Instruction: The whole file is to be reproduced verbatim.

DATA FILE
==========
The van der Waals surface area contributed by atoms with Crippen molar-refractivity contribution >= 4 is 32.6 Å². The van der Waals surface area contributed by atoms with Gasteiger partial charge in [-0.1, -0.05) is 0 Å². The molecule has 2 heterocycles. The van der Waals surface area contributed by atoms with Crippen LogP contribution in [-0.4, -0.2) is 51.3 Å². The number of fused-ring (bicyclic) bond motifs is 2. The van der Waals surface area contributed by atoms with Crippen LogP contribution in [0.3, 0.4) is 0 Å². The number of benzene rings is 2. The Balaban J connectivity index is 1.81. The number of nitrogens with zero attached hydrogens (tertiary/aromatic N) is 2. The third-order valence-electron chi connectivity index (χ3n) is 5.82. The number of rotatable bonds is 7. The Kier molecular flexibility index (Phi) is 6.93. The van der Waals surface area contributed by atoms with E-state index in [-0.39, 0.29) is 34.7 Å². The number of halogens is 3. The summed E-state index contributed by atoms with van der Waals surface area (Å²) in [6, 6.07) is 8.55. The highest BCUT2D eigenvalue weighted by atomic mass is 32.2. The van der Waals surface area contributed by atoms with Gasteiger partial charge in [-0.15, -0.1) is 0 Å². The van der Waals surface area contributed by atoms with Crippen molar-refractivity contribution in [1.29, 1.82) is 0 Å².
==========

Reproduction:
The van der Waals surface area contributed by atoms with Crippen molar-refractivity contribution >= 4 is 32.6 Å². The van der Waals surface area contributed by atoms with Gasteiger partial charge in [-0.1, -0.05) is 0 Å². The molecule has 2 heterocycles. The van der Waals surface area contributed by atoms with Crippen LogP contribution in [-0.4, -0.2) is 51.3 Å². The number of fused-ring (bicyclic) bond motifs is 2. The van der Waals surface area contributed by atoms with Crippen LogP contribution in [0.3, 0.4) is 0 Å². The number of benzene rings is 2. The Balaban J connectivity index is 1.81. The number of nitrogens with zero attached hydrogens (tertiary/aromatic N) is 2. The third-order valence-electron chi connectivity index (χ3n) is 5.82. The number of rotatable bonds is 7. The Kier molecular flexibility index (Phi) is 6.93. The van der Waals surface area contributed by atoms with E-state index in [-0.39, 0.29) is 34.7 Å². The number of halogens is 3. The summed E-state index contributed by atoms with van der Waals surface area (Å²) in [6, 6.07) is 8.55. The highest BCUT2D eigenvalue weighted by atomic mass is 32.2. The van der Waals surface area contributed by atoms with Gasteiger partial charge in [-0.15, -0.1) is 0 Å². The van der Waals surface area contributed by atoms with Crippen molar-refractivity contribution in [1.29, 1.82) is 0 Å².